23 October 2019
Minorities has a provocative set, mannequins placed across the back of the stage are costumed in various traditional Chinese clothing, with red duct tape placed across eyes, mouths and torsos. The backdrop is a large red screen with a projection of line drawn figures filling out a crudely constructed crowd featuring Chairman Mao in the centre. Along the front of the stage are five red painted microphones each accompanied by a red hoop and child sized red painted chair. A high pitched and aurally uncomfortable four bar melody is playing on repeat.
Slowly the line drawn backdrop becomes animated with facial features filled in and moving mouths while the whiney melody picks up a beat, the space is transformed aesthetically to a late 90’s Rammstein Du Hast-esq rockshow with a neon palette and headbanger energy. Five women emerge from the audience, standing up to dance energetically in the aisles. Not necessarily an original concept, but is done with a playful sense of humour and establishes thematically the notion of individuals being assimilated within a crowd.
Over the course of the production each dancer introduces themselves and their cultural background via a short folk dance demonstration, a shared family memory, and costume. The feeling of much of the show eschews the earlier party energy in place of a blandly apolitical survey class on performative Chinese minority culture. While the conceit of the piece is deeply political, much of the presentation is suggestive of multicultural propaganda.
At times I struggled to follow the narrative and read through the double meanings of what was being presented. Midway through the show the dancers dress themselves in the cultural folk costumes that had been displayed on the mannequins. The lead narrator of the production, Lou Hio Mei who is from Macao and earlier in her introduction recalled her struggle at being identified visually as Han (the ethnic group making up over 90% of China) does not have a cultural garb to change into, rather she begins to undress revealing two red taped exes across her chest. The rest of the cast angrily try to force her back into her shirt but she is victorious and remains unclothed for a large part of the second half of the piece. There is also a language lesson with an audience member invited onstage to participate. And the finale featuring operatic singer Huang Ping who sings the refrain “Love China” over and over while the dancers perform in a circle. It was not clear to me at the time or upon further reflection what the full meaning of these narrative points communicated. I suspect that the intent was a bit cheeky, but I was not able to piece it all together.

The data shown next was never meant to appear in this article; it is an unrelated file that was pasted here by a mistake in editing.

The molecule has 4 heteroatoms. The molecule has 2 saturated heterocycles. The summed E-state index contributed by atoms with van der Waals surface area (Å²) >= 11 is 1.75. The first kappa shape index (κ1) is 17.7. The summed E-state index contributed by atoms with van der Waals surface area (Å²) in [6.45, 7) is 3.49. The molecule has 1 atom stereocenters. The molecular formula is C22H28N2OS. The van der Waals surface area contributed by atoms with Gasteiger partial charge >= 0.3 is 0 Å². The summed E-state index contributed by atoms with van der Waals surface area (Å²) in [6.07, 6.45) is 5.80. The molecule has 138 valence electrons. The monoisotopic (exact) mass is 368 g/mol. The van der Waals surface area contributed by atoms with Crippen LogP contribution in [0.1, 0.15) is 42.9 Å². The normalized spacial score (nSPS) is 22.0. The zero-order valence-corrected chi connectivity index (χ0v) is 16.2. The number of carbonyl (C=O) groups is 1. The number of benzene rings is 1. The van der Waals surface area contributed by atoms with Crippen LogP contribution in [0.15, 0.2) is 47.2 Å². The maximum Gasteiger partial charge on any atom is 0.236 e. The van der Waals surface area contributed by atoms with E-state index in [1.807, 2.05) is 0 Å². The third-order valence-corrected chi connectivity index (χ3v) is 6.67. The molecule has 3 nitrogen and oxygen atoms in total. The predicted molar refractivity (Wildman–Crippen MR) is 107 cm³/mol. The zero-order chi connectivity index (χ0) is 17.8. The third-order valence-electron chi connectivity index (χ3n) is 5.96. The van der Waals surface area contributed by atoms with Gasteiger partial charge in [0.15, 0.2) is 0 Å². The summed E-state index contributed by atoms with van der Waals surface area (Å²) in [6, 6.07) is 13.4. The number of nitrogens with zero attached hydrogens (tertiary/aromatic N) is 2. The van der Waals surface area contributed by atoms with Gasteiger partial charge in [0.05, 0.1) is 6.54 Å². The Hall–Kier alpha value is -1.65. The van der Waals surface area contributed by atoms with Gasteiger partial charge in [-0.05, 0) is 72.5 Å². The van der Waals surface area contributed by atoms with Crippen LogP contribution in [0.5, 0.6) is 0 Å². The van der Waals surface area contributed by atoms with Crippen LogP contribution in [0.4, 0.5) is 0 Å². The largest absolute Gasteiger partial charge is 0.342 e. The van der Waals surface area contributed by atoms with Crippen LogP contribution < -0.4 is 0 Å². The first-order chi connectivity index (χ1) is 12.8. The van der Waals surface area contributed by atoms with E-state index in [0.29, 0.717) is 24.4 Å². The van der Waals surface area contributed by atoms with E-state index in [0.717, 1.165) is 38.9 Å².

Choreographer Yang Zhen with his work Minorities is pulling back the curtain on Chinese multiculturalism and cultural erasure. He notes that his work, “explores the constant conflict between social prejudice and individual consciousness” while interrogating the “narrative of a harmonious One China” through the personal stories and folk costumes (dance and fashion) of his cast of Chinese ethnic-minority dancers”; Lou Hio Mei (Macao), Ma Xiao Ling (Chinese Korean), Aodonggaowa (Mongolian), Gan Luyangzi (Tibetan), Guzhanuer Yusufu (Uyghur).
The One China policy asserts that there is only one sovereign state under the name China, while refuting Taiwanese independence. It is also significant to note that this work is touring internationally with a backdrop of media coverage on Hong Kong’s ongoing and increasingly violent anti-government protests (the anti-extradition law amendment bill movement), and to a lesser degree coverage of (alleged) Uyghur genocide.